Title: Full steam ahead for the NATO invitees.

Subject: The paper will focus on short and long term benefits and costs to NATO and the new members as well as the military implications.

Author(s): Nikolaus W. Behner; Yvan P. Boilard (Faculty Advisor)


Abstract: Poland, Hungary, and the Czech Republic, the new NATO invitees, have made remarkable progress in transitioning to Western-style democracies and free market economies. Each countries' challenges differ, but they share a common thread. After decades of communist control and centrally planned economies the transition they are presently undergoing is difficult and slow. Political and economic aspects are intertwined and, like Poland, whose economy has had the most success, stability and a growing prosperity are the prizes. Politically, parties in each country are still struggling for an identity. The communist party, though no longer dominant in these countries, remains viable and continues to yield considerable influence. Economically, each country is pressing ahead with privatization and a loosening of government control. At the same time however, financial corruption and a lack of fiscal oversight are proving to be major stumbling blocks. Militarily, when compared to NATO standards, these countries have large amounts of equipment ready for the museum as opposed to the battlefield. Yet despite these challenges, each remains focused on meeting the expectations NATO had set with a goal of formally joining the organization in 1999. The first of many hopeful nations to be included as NATO invitees, they are on their way to meeting their goal.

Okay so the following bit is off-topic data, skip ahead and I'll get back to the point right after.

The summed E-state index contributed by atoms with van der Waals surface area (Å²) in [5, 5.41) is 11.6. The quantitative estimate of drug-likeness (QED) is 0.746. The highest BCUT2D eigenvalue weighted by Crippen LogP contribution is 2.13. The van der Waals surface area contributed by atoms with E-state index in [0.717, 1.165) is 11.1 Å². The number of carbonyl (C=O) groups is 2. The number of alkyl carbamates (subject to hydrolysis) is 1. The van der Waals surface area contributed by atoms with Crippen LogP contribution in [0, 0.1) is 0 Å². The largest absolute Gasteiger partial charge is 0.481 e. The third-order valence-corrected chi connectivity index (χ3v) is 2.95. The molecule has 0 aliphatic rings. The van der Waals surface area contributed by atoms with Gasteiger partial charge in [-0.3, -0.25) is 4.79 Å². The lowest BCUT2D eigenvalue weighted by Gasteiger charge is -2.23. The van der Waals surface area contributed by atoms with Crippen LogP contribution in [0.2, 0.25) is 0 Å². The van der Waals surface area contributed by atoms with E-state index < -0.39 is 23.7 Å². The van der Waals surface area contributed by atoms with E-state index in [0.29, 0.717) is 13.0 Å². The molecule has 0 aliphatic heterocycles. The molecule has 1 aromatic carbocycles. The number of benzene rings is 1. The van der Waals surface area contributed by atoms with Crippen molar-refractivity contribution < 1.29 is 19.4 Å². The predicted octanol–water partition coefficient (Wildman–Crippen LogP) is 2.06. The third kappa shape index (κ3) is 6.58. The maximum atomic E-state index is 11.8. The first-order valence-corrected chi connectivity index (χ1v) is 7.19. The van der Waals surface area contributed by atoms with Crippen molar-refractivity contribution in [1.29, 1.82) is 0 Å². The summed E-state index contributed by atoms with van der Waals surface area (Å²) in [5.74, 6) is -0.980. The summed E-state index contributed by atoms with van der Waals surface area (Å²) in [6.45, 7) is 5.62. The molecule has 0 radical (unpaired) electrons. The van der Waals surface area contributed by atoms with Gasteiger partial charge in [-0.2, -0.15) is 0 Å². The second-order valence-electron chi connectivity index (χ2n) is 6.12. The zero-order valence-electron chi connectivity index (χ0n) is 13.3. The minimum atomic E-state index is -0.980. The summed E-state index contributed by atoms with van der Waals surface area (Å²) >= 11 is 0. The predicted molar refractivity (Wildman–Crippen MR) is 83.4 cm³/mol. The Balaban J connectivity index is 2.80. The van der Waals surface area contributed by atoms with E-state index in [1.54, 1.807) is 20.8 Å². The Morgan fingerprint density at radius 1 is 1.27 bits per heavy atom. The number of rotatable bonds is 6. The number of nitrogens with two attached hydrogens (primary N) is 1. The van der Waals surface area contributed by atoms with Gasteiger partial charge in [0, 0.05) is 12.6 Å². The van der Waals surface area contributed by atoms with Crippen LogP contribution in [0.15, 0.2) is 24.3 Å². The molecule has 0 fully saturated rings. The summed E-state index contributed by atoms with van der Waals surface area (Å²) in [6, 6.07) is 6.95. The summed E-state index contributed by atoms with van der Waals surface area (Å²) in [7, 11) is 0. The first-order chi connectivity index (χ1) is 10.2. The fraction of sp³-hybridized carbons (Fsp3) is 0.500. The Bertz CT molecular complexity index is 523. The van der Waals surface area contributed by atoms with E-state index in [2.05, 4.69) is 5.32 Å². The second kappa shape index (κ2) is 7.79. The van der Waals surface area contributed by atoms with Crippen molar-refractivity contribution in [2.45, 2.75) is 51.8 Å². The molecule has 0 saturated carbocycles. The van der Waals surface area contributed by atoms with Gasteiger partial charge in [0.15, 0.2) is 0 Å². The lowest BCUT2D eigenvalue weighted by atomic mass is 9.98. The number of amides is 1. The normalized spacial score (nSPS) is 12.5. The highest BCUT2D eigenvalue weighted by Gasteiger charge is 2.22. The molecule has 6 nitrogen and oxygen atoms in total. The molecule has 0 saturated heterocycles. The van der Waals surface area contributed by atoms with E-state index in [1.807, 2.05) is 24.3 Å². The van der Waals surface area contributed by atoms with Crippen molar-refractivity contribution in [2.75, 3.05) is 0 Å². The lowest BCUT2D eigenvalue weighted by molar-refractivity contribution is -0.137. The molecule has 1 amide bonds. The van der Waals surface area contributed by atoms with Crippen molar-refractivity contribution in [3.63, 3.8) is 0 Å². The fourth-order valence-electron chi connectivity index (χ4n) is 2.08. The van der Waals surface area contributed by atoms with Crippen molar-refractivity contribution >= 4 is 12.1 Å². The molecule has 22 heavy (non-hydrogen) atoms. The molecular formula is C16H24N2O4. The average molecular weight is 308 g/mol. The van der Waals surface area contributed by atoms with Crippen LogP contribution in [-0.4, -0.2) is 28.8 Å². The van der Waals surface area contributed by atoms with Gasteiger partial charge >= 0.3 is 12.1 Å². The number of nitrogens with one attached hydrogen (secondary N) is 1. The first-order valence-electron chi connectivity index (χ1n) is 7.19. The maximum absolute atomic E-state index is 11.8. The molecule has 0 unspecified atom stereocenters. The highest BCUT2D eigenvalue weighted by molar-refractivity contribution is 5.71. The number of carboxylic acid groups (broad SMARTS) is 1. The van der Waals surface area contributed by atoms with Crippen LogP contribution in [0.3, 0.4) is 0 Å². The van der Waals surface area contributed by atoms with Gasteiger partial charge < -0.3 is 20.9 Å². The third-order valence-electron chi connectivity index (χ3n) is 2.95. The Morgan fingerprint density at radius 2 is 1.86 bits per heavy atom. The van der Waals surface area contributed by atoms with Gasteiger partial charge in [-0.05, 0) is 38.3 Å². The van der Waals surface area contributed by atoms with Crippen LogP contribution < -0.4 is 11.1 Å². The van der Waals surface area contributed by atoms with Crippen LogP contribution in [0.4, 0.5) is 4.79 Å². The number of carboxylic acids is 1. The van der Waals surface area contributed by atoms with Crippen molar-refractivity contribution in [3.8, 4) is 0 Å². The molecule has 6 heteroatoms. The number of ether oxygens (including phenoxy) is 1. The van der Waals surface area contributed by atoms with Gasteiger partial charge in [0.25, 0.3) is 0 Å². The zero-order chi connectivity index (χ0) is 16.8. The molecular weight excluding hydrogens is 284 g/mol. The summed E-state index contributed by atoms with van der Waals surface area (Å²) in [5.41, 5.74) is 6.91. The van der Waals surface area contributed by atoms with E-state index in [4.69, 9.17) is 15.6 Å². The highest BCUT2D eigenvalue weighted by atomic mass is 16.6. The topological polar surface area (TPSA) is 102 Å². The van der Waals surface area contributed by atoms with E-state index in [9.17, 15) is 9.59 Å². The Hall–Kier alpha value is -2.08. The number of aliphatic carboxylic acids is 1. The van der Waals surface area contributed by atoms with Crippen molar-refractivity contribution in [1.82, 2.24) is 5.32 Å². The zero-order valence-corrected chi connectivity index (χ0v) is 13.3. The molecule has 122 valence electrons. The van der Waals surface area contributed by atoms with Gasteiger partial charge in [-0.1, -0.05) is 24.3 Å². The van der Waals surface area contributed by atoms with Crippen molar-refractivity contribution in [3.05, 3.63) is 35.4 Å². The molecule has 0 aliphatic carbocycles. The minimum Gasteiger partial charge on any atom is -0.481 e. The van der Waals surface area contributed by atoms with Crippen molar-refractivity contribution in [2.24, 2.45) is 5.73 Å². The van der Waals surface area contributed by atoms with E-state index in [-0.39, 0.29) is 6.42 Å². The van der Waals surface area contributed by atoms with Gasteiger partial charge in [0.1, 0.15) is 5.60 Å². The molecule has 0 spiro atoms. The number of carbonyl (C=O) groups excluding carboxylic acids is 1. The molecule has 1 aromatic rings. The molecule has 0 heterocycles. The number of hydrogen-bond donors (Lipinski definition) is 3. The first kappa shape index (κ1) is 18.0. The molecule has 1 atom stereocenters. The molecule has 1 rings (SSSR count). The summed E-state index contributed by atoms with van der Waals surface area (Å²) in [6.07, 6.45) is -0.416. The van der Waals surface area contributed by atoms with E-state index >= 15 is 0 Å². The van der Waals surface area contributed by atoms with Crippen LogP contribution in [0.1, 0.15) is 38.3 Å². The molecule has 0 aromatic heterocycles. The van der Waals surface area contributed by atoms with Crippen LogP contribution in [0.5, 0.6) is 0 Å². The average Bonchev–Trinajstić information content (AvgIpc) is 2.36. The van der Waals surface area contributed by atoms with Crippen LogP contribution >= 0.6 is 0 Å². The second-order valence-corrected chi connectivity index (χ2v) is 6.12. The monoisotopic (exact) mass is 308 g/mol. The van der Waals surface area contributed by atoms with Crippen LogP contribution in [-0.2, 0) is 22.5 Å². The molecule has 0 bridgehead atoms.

Last updated 1999 Jul 14